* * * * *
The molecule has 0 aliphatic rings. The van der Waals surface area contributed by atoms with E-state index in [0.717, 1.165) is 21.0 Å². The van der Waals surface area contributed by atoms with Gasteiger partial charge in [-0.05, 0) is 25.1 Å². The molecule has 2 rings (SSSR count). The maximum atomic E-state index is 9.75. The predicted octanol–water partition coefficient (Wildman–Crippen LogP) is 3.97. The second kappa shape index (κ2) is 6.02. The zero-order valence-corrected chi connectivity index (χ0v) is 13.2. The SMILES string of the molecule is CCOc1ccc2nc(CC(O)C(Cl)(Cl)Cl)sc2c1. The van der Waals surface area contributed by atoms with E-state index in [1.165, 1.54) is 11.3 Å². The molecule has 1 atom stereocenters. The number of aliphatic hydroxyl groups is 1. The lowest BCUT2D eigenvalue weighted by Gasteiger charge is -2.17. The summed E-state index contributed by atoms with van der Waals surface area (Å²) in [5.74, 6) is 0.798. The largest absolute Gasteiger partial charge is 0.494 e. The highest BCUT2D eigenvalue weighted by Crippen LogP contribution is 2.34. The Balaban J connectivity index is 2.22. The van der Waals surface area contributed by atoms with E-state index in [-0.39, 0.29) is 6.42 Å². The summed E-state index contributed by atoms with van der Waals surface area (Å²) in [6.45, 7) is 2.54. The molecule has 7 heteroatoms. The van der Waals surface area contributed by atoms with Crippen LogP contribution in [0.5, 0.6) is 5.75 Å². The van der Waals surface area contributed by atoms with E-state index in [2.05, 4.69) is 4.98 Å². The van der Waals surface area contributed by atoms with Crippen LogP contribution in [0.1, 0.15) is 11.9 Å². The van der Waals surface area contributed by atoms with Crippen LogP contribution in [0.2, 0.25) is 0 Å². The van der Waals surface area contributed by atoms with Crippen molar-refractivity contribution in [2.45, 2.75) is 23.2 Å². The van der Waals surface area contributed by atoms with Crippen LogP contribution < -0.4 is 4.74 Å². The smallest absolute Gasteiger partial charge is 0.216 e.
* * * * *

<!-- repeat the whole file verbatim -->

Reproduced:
The molecule has 0 aliphatic rings. The van der Waals surface area contributed by atoms with E-state index in [0.717, 1.165) is 21.0 Å². The van der Waals surface area contributed by atoms with Gasteiger partial charge in [-0.05, 0) is 25.1 Å². The molecule has 2 rings (SSSR count). The maximum atomic E-state index is 9.75. The predicted octanol–water partition coefficient (Wildman–Crippen LogP) is 3.97. The second kappa shape index (κ2) is 6.02. The zero-order valence-corrected chi connectivity index (χ0v) is 13.2. The SMILES string of the molecule is CCOc1ccc2nc(CC(O)C(Cl)(Cl)Cl)sc2c1. The van der Waals surface area contributed by atoms with E-state index in [1.165, 1.54) is 11.3 Å². The molecule has 1 atom stereocenters. The number of aliphatic hydroxyl groups is 1. The lowest BCUT2D eigenvalue weighted by Gasteiger charge is -2.17. The summed E-state index contributed by atoms with van der Waals surface area (Å²) in [5.74, 6) is 0.798. The largest absolute Gasteiger partial charge is 0.494 e. The highest BCUT2D eigenvalue weighted by Crippen LogP contribution is 2.34. The Balaban J connectivity index is 2.22. The van der Waals surface area contributed by atoms with E-state index in [-0.39, 0.29) is 6.42 Å². The summed E-state index contributed by atoms with van der Waals surface area (Å²) in [6.45, 7) is 2.54. The molecule has 7 heteroatoms. The van der Waals surface area contributed by atoms with Crippen LogP contribution in [0.5, 0.6) is 5.75 Å². The van der Waals surface area contributed by atoms with E-state index in [2.05, 4.69) is 4.98 Å². The van der Waals surface area contributed by atoms with Crippen LogP contribution in [0.1, 0.15) is 11.9 Å². The van der Waals surface area contributed by atoms with Crippen LogP contribution in [0.2, 0.25) is 0 Å². The van der Waals surface area contributed by atoms with Crippen molar-refractivity contribution in [2.45, 2.75) is 23.2 Å². The van der Waals surface area contributed by atoms with Crippen LogP contribution < -0.4 is 4.74 Å². The smallest absolute Gasteiger partial charge is 0.216 e.